what roles should the media specialist have at school
What Roles Should the Media Specialist Have at School?

Empowering Learners, 2009

Instructional Partner


Program Administrator


Information Specialist

the lms serves as
The LMS Serves As:

A leader who implements quality instruction and creates authentic learning experiences.

An instructional partner who collaborates with the school community to develop assignments that match standards and information literacy skills.

Empowering Learners, 2009


An information specialist who uses technology to supplement school resources for engaging learning tasks.

A program administrator who ensures that all members of the learning community have access to a variety of resources.

A teacher who empowers students to be critical thinkers, and skilled readers and researchers.

Empowering Learners, 2009


American Association of School Librarians. (2009). Empowering Learners. Chicago: American Association of School Libraries.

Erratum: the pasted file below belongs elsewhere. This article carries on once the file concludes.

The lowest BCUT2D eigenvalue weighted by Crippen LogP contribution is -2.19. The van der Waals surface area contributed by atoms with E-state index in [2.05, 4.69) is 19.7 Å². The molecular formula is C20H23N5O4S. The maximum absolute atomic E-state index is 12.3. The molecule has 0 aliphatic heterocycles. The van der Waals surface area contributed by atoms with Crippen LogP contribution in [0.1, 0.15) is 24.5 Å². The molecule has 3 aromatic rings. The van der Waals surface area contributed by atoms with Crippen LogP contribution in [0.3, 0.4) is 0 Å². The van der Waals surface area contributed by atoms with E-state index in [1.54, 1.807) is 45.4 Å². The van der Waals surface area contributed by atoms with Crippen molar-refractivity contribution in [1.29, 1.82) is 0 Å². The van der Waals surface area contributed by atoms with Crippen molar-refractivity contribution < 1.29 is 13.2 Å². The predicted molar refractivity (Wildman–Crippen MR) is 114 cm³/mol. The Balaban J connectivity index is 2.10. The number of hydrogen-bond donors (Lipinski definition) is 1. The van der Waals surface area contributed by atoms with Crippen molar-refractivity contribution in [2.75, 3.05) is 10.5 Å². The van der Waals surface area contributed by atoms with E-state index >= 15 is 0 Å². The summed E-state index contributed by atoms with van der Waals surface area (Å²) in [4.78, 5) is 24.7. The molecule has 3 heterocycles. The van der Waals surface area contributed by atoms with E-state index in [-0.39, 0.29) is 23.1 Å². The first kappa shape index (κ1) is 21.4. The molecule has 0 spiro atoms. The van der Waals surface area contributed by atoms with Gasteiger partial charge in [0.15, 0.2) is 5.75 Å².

American Association of School Librarians. (2004). Your school library media program and no child left behind. Retrieved October 25, 2011, from http://www.ala.org/ala/mgrps/divs/aasl/aaslarchive/aboutaaslarchive/aaslbucket/AASLNCLBbrochureweb.pdf

Baughman, J. C. (2000). School libraries and MCAS scores. Retrieved October 29, 2011 from


Francis, B. H., Lance, K. C. & Lietzau, Z. (2010). School librarians continue to help students achieve standards: The third Colorado study (2010). (Closer Look Report). Retrieved on October 29, 2011 from http://www.lrs.org/documents/closer_look/CO3_2010_Closer_Look_Report.pdf

Hartzell, G. (2003). Why should school principals support school libraries? Teacher Librarian. 31 (2), 14-18.

Lance, K., Rodney, M., & Russell, B. (2007). How students, teachers, and principals benefit from strong school libraries. Retrieved October 20, 2011, from http://www.ilfonline.org/clientuploads/AIME/2007MSArticle.pdf

New York State Educational Department. (2011). Administrative support:Student achievement is increasing through administrative and community support of the library media center. Retrieved October 25, 2011, from http://www.p12.nysed.gov/technology/library/SLMPE_rubric/EmpoweringLeadershipforLearning/AdministrativeSupport.html